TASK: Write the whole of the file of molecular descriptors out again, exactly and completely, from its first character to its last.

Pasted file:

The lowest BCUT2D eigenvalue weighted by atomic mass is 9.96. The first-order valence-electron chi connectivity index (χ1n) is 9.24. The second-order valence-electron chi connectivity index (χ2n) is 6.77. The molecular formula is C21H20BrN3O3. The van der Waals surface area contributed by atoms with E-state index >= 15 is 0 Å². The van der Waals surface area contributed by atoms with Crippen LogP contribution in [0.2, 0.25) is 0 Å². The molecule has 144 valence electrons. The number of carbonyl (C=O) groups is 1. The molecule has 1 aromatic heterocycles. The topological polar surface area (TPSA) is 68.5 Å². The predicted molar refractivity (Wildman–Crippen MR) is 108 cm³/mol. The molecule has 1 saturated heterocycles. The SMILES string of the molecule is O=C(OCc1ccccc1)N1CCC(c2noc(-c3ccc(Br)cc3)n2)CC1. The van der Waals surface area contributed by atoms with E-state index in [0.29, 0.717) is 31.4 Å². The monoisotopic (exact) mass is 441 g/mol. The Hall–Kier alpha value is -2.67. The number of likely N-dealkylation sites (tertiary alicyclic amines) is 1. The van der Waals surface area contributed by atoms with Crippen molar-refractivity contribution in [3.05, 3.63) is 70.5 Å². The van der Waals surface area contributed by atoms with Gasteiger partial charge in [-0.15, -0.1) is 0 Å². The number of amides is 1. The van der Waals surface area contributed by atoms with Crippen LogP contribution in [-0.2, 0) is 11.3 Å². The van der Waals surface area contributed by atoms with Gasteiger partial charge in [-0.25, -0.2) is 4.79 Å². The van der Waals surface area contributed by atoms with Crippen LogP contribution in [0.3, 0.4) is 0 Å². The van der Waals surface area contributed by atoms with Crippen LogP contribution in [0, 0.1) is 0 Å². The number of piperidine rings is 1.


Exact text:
The lowest BCUT2D eigenvalue weighted by atomic mass is 9.96. The first-order valence-electron chi connectivity index (χ1n) is 9.24. The second-order valence-electron chi connectivity index (χ2n) is 6.77. The molecular formula is C21H20BrN3O3. The van der Waals surface area contributed by atoms with E-state index >= 15 is 0 Å². The van der Waals surface area contributed by atoms with Crippen LogP contribution in [0.2, 0.25) is 0 Å². The molecule has 144 valence electrons. The number of carbonyl (C=O) groups is 1. The molecule has 1 aromatic heterocycles. The topological polar surface area (TPSA) is 68.5 Å². The predicted molar refractivity (Wildman–Crippen MR) is 108 cm³/mol. The molecule has 1 saturated heterocycles. The SMILES string of the molecule is O=C(OCc1ccccc1)N1CCC(c2noc(-c3ccc(Br)cc3)n2)CC1. The van der Waals surface area contributed by atoms with E-state index in [0.29, 0.717) is 31.4 Å². The monoisotopic (exact) mass is 441 g/mol. The Hall–Kier alpha value is -2.67. The number of likely N-dealkylation sites (tertiary alicyclic amines) is 1. The van der Waals surface area contributed by atoms with Crippen molar-refractivity contribution in [3.05, 3.63) is 70.5 Å². The van der Waals surface area contributed by atoms with Gasteiger partial charge in [-0.15, -0.1) is 0 Å². The number of amides is 1. The van der Waals surface area contributed by atoms with Crippen LogP contribution in [-0.2, 0) is 11.3 Å². The van der Waals surface area contributed by atoms with Gasteiger partial charge in [-0.25, -0.2) is 4.79 Å². The van der Waals surface area contributed by atoms with Crippen LogP contribution in [0.3, 0.4) is 0 Å². The van der Waals surface area contributed by atoms with Crippen LogP contribution in [0, 0.1) is 0 Å². The number of piperidine rings is 1.